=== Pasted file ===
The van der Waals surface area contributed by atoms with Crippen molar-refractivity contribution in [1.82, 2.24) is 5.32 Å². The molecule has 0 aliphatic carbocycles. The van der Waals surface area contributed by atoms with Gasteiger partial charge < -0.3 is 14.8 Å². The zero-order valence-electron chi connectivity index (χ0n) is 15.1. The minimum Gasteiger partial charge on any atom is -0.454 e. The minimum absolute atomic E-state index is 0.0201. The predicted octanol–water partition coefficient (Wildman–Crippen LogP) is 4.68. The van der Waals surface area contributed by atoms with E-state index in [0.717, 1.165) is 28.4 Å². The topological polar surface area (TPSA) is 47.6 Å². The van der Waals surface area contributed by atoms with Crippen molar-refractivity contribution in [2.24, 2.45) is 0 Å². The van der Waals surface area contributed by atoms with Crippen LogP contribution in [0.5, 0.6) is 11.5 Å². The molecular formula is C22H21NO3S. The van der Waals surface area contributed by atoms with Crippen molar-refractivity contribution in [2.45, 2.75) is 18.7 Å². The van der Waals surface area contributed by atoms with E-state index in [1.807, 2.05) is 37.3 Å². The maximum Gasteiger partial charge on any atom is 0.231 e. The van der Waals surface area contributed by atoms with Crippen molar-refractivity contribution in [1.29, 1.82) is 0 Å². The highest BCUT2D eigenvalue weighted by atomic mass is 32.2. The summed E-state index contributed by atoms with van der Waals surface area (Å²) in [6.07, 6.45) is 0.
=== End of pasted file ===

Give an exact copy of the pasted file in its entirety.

The van der Waals surface area contributed by atoms with Crippen molar-refractivity contribution in [1.82, 2.24) is 5.32 Å². The molecule has 0 aliphatic carbocycles. The van der Waals surface area contributed by atoms with Gasteiger partial charge < -0.3 is 14.8 Å². The zero-order valence-electron chi connectivity index (χ0n) is 15.1. The minimum Gasteiger partial charge on any atom is -0.454 e. The minimum absolute atomic E-state index is 0.0201. The predicted octanol–water partition coefficient (Wildman–Crippen LogP) is 4.68. The van der Waals surface area contributed by atoms with E-state index in [0.717, 1.165) is 28.4 Å². The topological polar surface area (TPSA) is 47.6 Å². The van der Waals surface area contributed by atoms with Crippen molar-refractivity contribution in [2.24, 2.45) is 0 Å². The van der Waals surface area contributed by atoms with Crippen LogP contribution in [0.5, 0.6) is 11.5 Å². The molecular formula is C22H21NO3S. The van der Waals surface area contributed by atoms with Crippen molar-refractivity contribution in [2.45, 2.75) is 18.7 Å². The van der Waals surface area contributed by atoms with E-state index in [1.807, 2.05) is 37.3 Å². The maximum Gasteiger partial charge on any atom is 0.231 e. The van der Waals surface area contributed by atoms with Crippen molar-refractivity contribution in [1.29, 1.82) is 0 Å². The highest BCUT2D eigenvalue weighted by atomic mass is 32.2. The summed E-state index contributed by atoms with van der Waals surface area (Å²) in [6.07, 6.45) is 0.